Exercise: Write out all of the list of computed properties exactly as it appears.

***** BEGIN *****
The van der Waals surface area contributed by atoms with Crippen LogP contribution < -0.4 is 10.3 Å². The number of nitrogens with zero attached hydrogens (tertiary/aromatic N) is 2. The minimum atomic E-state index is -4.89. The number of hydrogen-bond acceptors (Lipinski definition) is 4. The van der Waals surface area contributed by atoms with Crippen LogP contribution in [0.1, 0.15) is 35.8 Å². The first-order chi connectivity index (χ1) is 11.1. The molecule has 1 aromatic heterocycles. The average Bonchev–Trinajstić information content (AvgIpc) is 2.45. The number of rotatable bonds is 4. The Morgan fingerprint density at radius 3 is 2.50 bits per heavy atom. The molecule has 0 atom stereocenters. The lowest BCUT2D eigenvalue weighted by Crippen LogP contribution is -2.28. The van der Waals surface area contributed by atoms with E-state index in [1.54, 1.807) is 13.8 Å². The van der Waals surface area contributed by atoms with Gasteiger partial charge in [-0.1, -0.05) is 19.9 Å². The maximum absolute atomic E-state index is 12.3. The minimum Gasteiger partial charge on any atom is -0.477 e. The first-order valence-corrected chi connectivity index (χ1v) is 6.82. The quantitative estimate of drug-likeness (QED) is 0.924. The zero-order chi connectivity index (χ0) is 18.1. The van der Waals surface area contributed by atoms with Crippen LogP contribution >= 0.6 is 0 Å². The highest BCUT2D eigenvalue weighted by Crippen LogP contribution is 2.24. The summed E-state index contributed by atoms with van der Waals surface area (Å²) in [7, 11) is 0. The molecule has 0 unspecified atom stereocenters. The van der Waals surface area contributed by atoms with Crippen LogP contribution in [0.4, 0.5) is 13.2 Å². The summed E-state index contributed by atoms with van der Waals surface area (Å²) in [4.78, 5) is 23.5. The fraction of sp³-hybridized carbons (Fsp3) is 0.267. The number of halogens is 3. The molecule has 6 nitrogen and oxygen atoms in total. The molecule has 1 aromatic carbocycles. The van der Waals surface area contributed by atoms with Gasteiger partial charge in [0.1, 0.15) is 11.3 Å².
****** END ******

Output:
The van der Waals surface area contributed by atoms with Crippen LogP contribution < -0.4 is 10.3 Å². The number of nitrogens with zero attached hydrogens (tertiary/aromatic N) is 2. The minimum atomic E-state index is -4.89. The number of hydrogen-bond acceptors (Lipinski definition) is 4. The van der Waals surface area contributed by atoms with Crippen LogP contribution in [0.1, 0.15) is 35.8 Å². The first-order chi connectivity index (χ1) is 11.1. The molecule has 1 aromatic heterocycles. The average Bonchev–Trinajstić information content (AvgIpc) is 2.45. The number of rotatable bonds is 4. The Morgan fingerprint density at radius 3 is 2.50 bits per heavy atom. The molecule has 0 atom stereocenters. The lowest BCUT2D eigenvalue weighted by Crippen LogP contribution is -2.28. The van der Waals surface area contributed by atoms with E-state index in [1.54, 1.807) is 13.8 Å². The van der Waals surface area contributed by atoms with Gasteiger partial charge in [-0.1, -0.05) is 19.9 Å². The maximum absolute atomic E-state index is 12.3. The minimum Gasteiger partial charge on any atom is -0.477 e. The first-order valence-corrected chi connectivity index (χ1v) is 6.82. The quantitative estimate of drug-likeness (QED) is 0.924. The zero-order chi connectivity index (χ0) is 18.1. The van der Waals surface area contributed by atoms with Crippen LogP contribution >= 0.6 is 0 Å². The highest BCUT2D eigenvalue weighted by Crippen LogP contribution is 2.24. The summed E-state index contributed by atoms with van der Waals surface area (Å²) in [7, 11) is 0. The molecule has 0 unspecified atom stereocenters. The van der Waals surface area contributed by atoms with Crippen LogP contribution in [0.4, 0.5) is 13.2 Å². The summed E-state index contributed by atoms with van der Waals surface area (Å²) in [4.78, 5) is 23.5. The fraction of sp³-hybridized carbons (Fsp3) is 0.267. The number of halogens is 3. The molecule has 6 nitrogen and oxygen atoms in total. The molecule has 1 aromatic carbocycles. The van der Waals surface area contributed by atoms with Gasteiger partial charge in [0.1, 0.15) is 11.3 Å².